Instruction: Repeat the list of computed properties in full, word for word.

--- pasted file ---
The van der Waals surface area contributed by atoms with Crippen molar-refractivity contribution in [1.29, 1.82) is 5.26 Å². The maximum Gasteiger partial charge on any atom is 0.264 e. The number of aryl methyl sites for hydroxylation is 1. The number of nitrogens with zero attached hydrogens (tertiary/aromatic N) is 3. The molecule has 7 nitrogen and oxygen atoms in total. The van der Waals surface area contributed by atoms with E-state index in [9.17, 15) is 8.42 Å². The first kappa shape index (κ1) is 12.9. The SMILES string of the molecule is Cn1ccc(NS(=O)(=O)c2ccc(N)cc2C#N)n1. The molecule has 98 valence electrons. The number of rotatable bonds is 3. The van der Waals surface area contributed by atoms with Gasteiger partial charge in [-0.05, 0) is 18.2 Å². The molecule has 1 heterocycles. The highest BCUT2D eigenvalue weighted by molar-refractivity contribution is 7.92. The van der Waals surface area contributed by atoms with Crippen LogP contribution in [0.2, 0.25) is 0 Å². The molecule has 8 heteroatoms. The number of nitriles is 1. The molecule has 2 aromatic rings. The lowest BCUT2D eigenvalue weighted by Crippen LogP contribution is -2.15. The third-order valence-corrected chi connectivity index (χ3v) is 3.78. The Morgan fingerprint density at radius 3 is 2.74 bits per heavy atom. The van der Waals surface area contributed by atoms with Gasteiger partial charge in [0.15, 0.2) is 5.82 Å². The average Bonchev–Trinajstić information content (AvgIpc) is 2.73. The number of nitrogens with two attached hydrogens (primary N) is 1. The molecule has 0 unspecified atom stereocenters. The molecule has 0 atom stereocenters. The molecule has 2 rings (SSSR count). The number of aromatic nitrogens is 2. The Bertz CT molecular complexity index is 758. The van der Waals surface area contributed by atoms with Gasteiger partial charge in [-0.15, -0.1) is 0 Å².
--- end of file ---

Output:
The van der Waals surface area contributed by atoms with Crippen molar-refractivity contribution in [1.29, 1.82) is 5.26 Å². The maximum Gasteiger partial charge on any atom is 0.264 e. The number of aryl methyl sites for hydroxylation is 1. The number of nitrogens with zero attached hydrogens (tertiary/aromatic N) is 3. The molecule has 7 nitrogen and oxygen atoms in total. The van der Waals surface area contributed by atoms with E-state index in [9.17, 15) is 8.42 Å². The first kappa shape index (κ1) is 12.9. The SMILES string of the molecule is Cn1ccc(NS(=O)(=O)c2ccc(N)cc2C#N)n1. The molecule has 98 valence electrons. The number of rotatable bonds is 3. The van der Waals surface area contributed by atoms with Gasteiger partial charge in [-0.05, 0) is 18.2 Å². The molecule has 1 heterocycles. The highest BCUT2D eigenvalue weighted by molar-refractivity contribution is 7.92. The van der Waals surface area contributed by atoms with Crippen LogP contribution in [0.2, 0.25) is 0 Å². The molecule has 8 heteroatoms. The number of nitriles is 1. The molecule has 2 aromatic rings. The lowest BCUT2D eigenvalue weighted by Crippen LogP contribution is -2.15. The third-order valence-corrected chi connectivity index (χ3v) is 3.78. The Morgan fingerprint density at radius 3 is 2.74 bits per heavy atom. The van der Waals surface area contributed by atoms with Gasteiger partial charge in [0.15, 0.2) is 5.82 Å². The average Bonchev–Trinajstić information content (AvgIpc) is 2.73. The number of nitrogens with two attached hydrogens (primary N) is 1. The molecule has 0 unspecified atom stereocenters. The molecule has 0 atom stereocenters. The molecule has 2 rings (SSSR count). The number of aromatic nitrogens is 2. The Bertz CT molecular complexity index is 758. The van der Waals surface area contributed by atoms with Gasteiger partial charge in [-0.15, -0.1) is 0 Å².